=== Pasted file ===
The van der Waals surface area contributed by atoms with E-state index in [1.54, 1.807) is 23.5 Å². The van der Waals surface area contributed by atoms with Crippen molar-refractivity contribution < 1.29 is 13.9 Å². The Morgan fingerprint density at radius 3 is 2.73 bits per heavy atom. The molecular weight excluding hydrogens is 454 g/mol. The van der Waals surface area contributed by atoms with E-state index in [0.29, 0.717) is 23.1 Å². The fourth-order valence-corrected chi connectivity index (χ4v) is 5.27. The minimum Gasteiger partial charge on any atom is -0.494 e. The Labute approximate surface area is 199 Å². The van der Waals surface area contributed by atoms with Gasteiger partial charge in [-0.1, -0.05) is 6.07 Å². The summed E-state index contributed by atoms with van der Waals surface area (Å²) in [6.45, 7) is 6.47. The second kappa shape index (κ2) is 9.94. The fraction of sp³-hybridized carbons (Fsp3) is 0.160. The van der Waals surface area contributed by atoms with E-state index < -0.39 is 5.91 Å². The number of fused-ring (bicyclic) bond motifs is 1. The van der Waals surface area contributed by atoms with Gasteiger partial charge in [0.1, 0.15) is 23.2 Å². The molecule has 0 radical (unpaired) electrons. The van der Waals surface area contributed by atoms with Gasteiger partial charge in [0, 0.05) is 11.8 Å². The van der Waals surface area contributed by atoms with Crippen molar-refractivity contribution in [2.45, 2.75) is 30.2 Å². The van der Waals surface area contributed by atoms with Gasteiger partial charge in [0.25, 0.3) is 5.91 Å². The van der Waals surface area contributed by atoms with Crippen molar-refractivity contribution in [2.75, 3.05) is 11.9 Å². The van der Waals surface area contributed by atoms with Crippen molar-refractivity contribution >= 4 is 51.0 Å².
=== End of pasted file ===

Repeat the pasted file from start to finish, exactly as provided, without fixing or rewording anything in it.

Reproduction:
The van der Waals surface area contributed by atoms with E-state index in [1.54, 1.807) is 23.5 Å². The van der Waals surface area contributed by atoms with Crippen molar-refractivity contribution < 1.29 is 13.9 Å². The Morgan fingerprint density at radius 3 is 2.73 bits per heavy atom. The molecular weight excluding hydrogens is 454 g/mol. The van der Waals surface area contributed by atoms with E-state index in [0.29, 0.717) is 23.1 Å². The fourth-order valence-corrected chi connectivity index (χ4v) is 5.27. The minimum Gasteiger partial charge on any atom is -0.494 e. The Labute approximate surface area is 199 Å². The van der Waals surface area contributed by atoms with Gasteiger partial charge in [-0.1, -0.05) is 6.07 Å². The summed E-state index contributed by atoms with van der Waals surface area (Å²) in [6.45, 7) is 6.47. The second kappa shape index (κ2) is 9.94. The fraction of sp³-hybridized carbons (Fsp3) is 0.160. The van der Waals surface area contributed by atoms with E-state index < -0.39 is 5.91 Å². The number of fused-ring (bicyclic) bond motifs is 1. The van der Waals surface area contributed by atoms with Gasteiger partial charge in [0.1, 0.15) is 23.2 Å². The molecule has 0 radical (unpaired) electrons. The van der Waals surface area contributed by atoms with Gasteiger partial charge in [0, 0.05) is 11.8 Å². The van der Waals surface area contributed by atoms with Crippen molar-refractivity contribution in [2.45, 2.75) is 30.2 Å². The van der Waals surface area contributed by atoms with Gasteiger partial charge in [0.25, 0.3) is 5.91 Å². The van der Waals surface area contributed by atoms with Crippen molar-refractivity contribution in [2.75, 3.05) is 11.9 Å². The van der Waals surface area contributed by atoms with Crippen molar-refractivity contribution >= 4 is 51.0 Å².